27 Feb 2019
From the 6th April 2019, a new law will completely change how you issue payslips. If you don’t update your payroll in time, you’ll be breaking the law.
But don’t worry. This Q&A breaks down everything you need to know to get your business ready in time and avoid falling foul of the law…
1: What’s the new law?
Answer: The Employment Rights Act 1996 (Itemised Pay Statement) (Amendment) (No. 2) Order 2018.
2: Can you explain what that means in English?
Answer: It means you need to give all of your workers an itemised payslip.
3: Is this a big change?
Answer: It’s pretty big. Previously, only staff classed as employees had the right to get itemised payslips. Now all UK workers have this right.
In many cases, you’ll also have to put the number of hours worked on a payslip. This may apply to your employees too.
P.S. if you’re unsure what the difference is between employees and workers, don’t worry. You’re not the only one. We’ll get to this shortly, so keep reading to find out (or jump to Q10 if you can’t wait).
4: What items do I need to put on an itemised payslip?
Answer: You need to include the following items on your payslips:
- Gross salary (i.e. the wages you pay before deductions).
- The amount deducted from pay, and why.
- The net amount (i.e. the pay that your worker takes home after deductions).
- The amount and method of any part-payment (e.g. if you pay a worker £1,500 a month but they get £500 in cash and £1,000 in BACS you need put this on the payslip).
- The number of hours where pay varies depending on the amount of time worked (this will apply to your employees’ payslips too). If you pay your staff based on the number of hours they work or they get different amounts for working certain hours, you need to include these hours on their payslips.
5: That last one is confusing. When do I need to include the number of hours worked on a payslip?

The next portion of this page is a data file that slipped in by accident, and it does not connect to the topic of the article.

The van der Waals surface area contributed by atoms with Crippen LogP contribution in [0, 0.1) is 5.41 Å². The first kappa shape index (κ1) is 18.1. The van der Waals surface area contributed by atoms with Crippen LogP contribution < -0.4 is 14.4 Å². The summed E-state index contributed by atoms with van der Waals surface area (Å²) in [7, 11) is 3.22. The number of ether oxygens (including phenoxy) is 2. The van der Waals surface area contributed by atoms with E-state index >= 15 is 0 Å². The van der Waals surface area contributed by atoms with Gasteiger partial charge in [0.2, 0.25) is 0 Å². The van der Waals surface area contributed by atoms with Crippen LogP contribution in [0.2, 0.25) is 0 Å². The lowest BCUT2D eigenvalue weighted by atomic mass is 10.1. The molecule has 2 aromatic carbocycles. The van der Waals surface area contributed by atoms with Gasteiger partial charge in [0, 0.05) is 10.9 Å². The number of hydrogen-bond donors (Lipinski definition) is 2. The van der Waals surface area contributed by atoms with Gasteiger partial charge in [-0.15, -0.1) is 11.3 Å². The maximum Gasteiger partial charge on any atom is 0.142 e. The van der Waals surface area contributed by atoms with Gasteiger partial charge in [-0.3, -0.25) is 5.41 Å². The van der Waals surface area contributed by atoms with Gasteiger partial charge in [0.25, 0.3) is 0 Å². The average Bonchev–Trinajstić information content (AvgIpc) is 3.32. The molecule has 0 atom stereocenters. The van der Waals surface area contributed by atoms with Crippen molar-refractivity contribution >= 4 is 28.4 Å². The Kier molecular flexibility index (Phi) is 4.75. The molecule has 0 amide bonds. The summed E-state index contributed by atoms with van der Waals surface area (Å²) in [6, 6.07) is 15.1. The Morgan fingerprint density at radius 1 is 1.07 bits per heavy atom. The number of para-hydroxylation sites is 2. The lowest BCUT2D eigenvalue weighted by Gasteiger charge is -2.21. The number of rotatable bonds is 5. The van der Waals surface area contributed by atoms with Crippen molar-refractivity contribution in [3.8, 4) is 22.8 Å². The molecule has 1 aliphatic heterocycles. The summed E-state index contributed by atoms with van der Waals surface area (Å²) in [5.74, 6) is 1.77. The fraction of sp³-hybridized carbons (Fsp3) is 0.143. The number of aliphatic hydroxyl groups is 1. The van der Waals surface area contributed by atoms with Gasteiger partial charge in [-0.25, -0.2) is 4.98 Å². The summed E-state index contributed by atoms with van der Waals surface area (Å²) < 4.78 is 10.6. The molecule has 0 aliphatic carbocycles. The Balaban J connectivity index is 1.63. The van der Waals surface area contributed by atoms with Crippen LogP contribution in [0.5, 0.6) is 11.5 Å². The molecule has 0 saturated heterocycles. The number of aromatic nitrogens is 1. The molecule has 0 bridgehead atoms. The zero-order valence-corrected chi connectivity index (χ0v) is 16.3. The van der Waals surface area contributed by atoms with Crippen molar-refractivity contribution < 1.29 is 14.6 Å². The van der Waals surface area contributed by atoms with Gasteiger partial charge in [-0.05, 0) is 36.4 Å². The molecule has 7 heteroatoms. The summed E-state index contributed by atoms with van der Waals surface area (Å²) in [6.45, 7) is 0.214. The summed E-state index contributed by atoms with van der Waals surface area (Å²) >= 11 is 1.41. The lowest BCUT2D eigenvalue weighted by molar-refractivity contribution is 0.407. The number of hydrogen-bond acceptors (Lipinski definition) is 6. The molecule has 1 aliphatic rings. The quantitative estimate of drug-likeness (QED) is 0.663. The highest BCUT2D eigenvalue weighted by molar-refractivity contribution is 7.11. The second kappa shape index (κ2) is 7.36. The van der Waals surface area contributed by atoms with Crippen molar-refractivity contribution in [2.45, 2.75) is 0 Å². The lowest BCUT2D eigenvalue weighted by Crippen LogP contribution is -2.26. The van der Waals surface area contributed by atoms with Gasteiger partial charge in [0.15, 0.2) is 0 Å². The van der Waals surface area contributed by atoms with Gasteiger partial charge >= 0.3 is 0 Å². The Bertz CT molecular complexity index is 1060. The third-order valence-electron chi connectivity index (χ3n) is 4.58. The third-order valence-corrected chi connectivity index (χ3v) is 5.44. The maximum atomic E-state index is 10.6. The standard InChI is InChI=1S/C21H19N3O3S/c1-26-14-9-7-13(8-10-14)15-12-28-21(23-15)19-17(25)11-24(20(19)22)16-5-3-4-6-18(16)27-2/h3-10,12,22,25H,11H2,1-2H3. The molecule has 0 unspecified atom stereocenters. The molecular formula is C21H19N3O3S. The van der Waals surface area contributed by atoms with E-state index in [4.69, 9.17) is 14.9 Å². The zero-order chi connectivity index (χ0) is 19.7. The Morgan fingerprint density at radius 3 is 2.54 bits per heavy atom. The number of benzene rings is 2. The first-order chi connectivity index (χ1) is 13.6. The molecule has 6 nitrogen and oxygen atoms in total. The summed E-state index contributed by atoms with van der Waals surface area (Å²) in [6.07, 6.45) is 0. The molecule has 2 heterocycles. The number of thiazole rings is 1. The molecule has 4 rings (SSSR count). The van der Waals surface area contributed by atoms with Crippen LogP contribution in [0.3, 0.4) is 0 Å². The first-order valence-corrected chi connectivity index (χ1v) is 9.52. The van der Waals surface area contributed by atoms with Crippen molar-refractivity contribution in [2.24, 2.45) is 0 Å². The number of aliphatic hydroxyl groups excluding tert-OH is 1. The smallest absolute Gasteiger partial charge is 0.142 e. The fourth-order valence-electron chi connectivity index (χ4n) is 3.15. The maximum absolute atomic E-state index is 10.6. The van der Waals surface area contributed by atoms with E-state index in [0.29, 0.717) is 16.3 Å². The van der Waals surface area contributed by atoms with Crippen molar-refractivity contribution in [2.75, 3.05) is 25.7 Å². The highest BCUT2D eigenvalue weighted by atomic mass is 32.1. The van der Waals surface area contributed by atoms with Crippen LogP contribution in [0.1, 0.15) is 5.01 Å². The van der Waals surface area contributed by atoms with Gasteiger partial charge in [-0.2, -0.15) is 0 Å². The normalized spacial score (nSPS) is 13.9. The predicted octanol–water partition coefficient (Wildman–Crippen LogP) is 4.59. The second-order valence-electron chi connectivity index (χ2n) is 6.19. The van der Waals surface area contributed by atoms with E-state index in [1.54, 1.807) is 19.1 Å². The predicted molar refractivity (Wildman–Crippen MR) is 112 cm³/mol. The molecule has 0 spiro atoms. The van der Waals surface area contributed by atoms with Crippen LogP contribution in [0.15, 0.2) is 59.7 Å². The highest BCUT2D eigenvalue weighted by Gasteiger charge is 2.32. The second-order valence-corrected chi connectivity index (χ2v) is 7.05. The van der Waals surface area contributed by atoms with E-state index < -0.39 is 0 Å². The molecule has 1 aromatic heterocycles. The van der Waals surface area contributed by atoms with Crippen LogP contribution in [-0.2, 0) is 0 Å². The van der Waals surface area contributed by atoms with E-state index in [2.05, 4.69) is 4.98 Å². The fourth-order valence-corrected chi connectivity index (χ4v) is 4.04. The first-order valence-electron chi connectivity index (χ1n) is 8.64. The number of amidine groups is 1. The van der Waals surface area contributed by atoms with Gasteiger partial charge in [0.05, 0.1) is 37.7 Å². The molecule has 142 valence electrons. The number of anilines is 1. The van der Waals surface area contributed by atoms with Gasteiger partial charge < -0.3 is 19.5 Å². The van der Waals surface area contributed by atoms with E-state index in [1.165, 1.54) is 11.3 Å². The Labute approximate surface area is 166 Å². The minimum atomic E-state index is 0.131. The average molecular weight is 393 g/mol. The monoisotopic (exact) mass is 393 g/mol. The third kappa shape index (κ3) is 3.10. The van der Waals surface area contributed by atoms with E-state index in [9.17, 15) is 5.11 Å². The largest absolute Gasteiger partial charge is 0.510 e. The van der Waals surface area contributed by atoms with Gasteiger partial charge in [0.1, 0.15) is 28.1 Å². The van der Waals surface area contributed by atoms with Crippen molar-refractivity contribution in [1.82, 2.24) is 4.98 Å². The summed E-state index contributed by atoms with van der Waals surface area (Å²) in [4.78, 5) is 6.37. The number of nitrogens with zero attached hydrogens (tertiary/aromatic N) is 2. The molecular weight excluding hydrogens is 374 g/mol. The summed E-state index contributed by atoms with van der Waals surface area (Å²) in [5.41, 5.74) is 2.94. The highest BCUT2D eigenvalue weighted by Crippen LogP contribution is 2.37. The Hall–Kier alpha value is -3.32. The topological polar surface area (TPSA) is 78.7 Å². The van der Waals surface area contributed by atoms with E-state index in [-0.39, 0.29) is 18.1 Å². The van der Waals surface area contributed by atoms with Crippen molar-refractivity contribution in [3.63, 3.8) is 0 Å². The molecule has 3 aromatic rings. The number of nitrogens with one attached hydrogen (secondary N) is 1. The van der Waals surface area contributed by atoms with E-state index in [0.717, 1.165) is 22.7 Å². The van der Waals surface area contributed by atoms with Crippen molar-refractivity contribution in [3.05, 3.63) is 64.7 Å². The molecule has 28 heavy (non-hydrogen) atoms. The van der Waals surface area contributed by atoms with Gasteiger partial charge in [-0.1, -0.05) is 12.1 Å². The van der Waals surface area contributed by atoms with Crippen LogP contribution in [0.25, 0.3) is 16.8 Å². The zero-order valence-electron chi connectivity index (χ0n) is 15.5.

Answer: This is a brand new change to the law which will apply to all workers, including employees. From April, you’ll have to include the number of hours worked on a payslip if:
- You only pay your worker for the hours they work, such as someone on a zero-hour contract. In this case, you need to include the total number of hours they worked.
- Your worker’s pay varies depending on working certain hours. For example, a salary-paid worker who gets an hourly rate if they do overtime. In this case, you only need to include the number of hours of overtime worked on the payslip.
6: What if I pay differently on bank holidays?
Answer: There are four bank holidays over April and May this year. You may choose to pay staff extra for working these days or give them paid annual leave—although you don’t have to do either.
Many businesses use agency or temporary workers to cover shifts on bank holidays. If you do, and these workers get paid by the hour, then you must make sure they receive an itemised pay slip that includes all of the hours they work.
But you don’t need to link rates of pay to specific hours worked. So it doesn’t matter if you pay time-and-a-half for working bank holidays, you only need to put the total number of hours worked on the payslip.